The Adverse Effects of Air Inleakage on ESPs
By TRK Engineering Services, Inc.
Air infiltration is an obvious but often overlooked source of precipitator problems, and identifying and eliminating sources of air inleakage on negative draft systems can have a a profound effect on ESP performance. We are often asked, "What is an acceptable level of air inleakage?" The answer depends on your system and how much corrosion or performance related problems you are willing to live with. Air inleakage not only promotes corrosion of the precipitator and internal components, it can adversely effect performance by increasing gas volume and velocity, distorting gas distribution, reducing treatment time, affecting gas temperature (particle resistivity), reducing moisture content of the flue gas and causing reentrainment of particulate. Identifying and eliminating air inleakage should be a part of routine maintenance to maintain optimum performance of a precipitator.
Why Minimize Heat Losses?
Line air inleakage, heat losses can cause reduction in gas temperature that can alter resistivity. ESP oversizing, poor heat distribution or localized areas within the ESP where temperatures are lower than elsewhere. A temperature gradient can lead to differences in particle resistivity within zones of the same electrical field, causing the performance of the whole field to be adversely affected. This is often evident in the gas passages adjacent to the outside casing walls of an ESP. The effects of heat loss are usually magnified in outlet fields because of heat loss through the steel structure and the normal reduction of particle loading from inlet to outlet. Upgrades should include the evaluation, or possible replacement, of the existing insulation barrier. The insulation barrier should utilize chimney stops for heat distribution. All penetrations in the insulation barrier, such as support members for access stairways, should be sealed at the point of penetration to minimize heat loss. In some instances, consideration should be given to use of a double wall casing design where heated air is circulated between the walls to maintain temperature and reduce corrosion.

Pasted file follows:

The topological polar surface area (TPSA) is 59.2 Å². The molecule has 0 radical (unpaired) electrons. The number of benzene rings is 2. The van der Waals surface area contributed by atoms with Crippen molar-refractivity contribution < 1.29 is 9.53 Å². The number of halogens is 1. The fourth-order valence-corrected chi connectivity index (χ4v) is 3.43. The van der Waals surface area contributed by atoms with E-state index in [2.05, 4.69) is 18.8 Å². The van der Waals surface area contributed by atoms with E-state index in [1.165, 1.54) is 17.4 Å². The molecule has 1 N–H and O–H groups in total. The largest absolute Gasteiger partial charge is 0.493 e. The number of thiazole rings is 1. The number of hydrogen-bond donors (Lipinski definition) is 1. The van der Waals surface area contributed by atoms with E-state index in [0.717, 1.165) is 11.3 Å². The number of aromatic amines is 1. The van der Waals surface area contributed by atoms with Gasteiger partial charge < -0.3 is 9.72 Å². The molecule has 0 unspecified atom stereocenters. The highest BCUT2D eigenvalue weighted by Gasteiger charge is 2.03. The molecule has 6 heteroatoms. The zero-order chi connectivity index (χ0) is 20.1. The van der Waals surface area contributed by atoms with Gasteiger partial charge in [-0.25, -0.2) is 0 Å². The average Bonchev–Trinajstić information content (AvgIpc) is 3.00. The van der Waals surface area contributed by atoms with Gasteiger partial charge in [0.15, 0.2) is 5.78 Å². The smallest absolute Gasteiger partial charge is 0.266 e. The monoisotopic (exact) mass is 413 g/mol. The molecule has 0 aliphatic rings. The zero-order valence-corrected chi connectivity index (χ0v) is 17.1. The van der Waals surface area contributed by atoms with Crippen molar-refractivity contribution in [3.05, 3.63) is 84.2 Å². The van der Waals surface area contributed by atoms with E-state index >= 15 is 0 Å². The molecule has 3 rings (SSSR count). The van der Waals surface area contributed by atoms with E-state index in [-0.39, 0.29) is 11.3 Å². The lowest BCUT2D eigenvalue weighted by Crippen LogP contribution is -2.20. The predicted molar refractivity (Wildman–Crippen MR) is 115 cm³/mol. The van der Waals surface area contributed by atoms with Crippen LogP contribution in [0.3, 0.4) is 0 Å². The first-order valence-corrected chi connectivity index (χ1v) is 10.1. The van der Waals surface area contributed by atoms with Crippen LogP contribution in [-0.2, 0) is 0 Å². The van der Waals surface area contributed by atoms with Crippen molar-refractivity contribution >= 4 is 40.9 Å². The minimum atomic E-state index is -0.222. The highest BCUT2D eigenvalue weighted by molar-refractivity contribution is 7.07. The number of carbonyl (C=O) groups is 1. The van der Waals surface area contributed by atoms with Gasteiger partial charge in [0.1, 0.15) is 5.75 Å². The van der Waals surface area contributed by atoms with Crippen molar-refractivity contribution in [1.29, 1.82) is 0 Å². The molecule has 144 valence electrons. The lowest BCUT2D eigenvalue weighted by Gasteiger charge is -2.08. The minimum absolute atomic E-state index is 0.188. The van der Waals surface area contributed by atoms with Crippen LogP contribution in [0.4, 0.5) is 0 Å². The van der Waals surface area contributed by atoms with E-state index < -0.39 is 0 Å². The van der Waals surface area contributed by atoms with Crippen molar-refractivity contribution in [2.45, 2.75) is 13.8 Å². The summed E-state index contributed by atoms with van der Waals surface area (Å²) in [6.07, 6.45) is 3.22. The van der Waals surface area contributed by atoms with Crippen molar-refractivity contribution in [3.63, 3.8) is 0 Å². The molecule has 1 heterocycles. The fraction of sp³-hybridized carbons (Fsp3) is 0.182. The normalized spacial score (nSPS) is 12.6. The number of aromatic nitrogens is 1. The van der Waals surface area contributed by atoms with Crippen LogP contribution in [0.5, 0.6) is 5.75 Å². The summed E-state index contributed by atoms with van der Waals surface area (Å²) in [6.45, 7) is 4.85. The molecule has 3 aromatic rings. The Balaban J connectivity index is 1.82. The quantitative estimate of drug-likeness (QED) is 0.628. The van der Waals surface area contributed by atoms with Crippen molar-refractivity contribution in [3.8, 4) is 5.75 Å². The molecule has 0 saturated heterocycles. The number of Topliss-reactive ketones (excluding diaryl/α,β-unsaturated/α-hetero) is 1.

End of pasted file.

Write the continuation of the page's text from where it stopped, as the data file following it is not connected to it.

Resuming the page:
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Last updated: May 10, 2009.
Copyright © 1997 TRK Engineering Services, Inc. All rights reserved.
For more information contact: TRK Engineering Services - 95 Clarks Farm Road - Carlisle, MA 01741 - Telephone: 978-287-0550 - Fax: 978-287-0569 - email: email@example.com